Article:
Around the perimeter of the lot visitors parked motorhomes and vans. More cars and motorhomes were parked at the corner of Soundview Avenue and the highway, or at West Homer Elementary School. Some set up tents on the school lawn, and the school gym was opened up for people who didn't mind sleeping on the floor. Kids too young to help played at the school, and throughout the build people streamed back and forth from the site to the school, catching a few winks and then getting back to work.

Regional building committees organize state and national fast-build projects. The committees try to match Witnesses with building experience with unskilled volunteers. On the site, workers with experience in plumbing, electrical work, carpentry and equipment operation showed others the tricks of the trade.

By Friday, everyone looked a bit bedraggled. From his command post on top of the old hall, Brown and other project managers directed the build. As weekend visitors rolled into town, the volunteers put up the last of the plywood on the roof and walls and started on the siding. Up in the command post, Brown roused the volunteers back to work as they finished the evening meal.

photo: news

  Photo by Michael Armstrong, Homer News
Final photo Monday morning of the new Kingdom Hall.  
Alaska has 26 congregations of Jehovah's Witnesses, with 2,380 total members. Kingdom Halls have been constructed in fast builds in Big Lake, Wasilla, Juneau, Metlakatla, Palmer and other places, and with a double hall built in Anchorage. Internationally, there are 6.3 million Jehovah's Witnesses in 94,600 congregations, according to the official Website, www.watchtower.org.

Brown said by 10 p.m. Sunday the volunteers finished the inside work in the new hall. He said on average from 250-300 people were on site at any time, with a peak work force of 360 workers. Overall, 450 people volunteered.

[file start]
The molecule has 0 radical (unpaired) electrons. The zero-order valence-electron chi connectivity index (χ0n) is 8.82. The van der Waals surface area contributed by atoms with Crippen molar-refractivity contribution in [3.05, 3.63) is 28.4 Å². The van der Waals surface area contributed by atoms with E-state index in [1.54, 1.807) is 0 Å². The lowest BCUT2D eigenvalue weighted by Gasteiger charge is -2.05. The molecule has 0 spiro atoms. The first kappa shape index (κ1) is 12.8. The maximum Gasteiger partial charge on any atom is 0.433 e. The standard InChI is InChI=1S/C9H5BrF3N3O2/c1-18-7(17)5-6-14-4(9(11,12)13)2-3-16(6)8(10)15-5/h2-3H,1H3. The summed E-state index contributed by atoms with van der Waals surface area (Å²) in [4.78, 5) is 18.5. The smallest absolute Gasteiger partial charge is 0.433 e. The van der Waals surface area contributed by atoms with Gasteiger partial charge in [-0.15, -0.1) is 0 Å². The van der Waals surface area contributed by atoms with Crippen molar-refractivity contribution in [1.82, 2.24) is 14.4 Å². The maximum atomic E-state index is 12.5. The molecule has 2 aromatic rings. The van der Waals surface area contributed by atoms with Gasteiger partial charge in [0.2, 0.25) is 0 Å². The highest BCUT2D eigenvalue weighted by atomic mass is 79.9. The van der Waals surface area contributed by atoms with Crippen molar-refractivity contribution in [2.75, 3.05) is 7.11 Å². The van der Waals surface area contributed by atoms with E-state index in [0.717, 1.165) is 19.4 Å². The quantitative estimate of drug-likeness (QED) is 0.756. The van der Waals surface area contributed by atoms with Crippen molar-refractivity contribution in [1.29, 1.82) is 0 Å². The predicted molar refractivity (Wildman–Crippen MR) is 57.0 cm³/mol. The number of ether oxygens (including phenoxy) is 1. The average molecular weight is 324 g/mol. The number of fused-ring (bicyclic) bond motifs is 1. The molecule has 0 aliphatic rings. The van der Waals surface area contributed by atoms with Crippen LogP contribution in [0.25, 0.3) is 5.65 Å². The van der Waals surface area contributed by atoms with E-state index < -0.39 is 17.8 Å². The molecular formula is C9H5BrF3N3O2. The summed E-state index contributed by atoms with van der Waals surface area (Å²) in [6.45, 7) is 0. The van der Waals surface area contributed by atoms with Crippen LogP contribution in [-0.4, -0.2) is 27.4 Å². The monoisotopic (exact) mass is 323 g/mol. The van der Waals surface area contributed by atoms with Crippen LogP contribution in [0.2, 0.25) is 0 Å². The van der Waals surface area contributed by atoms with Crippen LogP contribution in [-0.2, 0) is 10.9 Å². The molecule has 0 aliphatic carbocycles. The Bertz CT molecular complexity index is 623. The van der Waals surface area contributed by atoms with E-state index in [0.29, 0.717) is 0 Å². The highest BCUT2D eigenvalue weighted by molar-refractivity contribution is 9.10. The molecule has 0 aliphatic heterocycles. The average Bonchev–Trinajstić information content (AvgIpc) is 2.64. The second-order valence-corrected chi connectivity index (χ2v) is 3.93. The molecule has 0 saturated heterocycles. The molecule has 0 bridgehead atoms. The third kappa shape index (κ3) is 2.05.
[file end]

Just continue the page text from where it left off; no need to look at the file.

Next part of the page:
By Monday morning most of the out-of-town visitors moved on, or perhaps drove up the road to a quiet campground to catch up on much needed rest. Still some volunteers kept working. People swept up the new concrete steps, raked the top soil and planted grass seed or planted shrubs and trees. Murphy and his kitchen crew dismantled the temporary plastic-over-wood cookhouse.

Monday evening, the Homer Jehovah's Witnesses held an open house. Showered and shaved, neatly dressed, hair combed, the congregation showed off its new home. A library was ready for moving in books. The building had that new carpet smell. It was hard to find a bit of trim that hadn't been nailed down, a switch plate that hadn't been screwed on. Mike Kennedy came by to pay his respects; he's contracted to haul away the old Kingdom Hall this week. Every Witness there wore a smile as wide as a midsummer day. It was the only thing that hadn't changed from Thursday morning. From start to finish, at any point in the construction, if you looked around at the workers, despite the weariness, people smiled.

"This is so awesome," Libby McClellan had said Thursday morning as she looked around.

With the help of a few friends, the Homer Jehovah's Witnesses have built a new Kingdom Hall.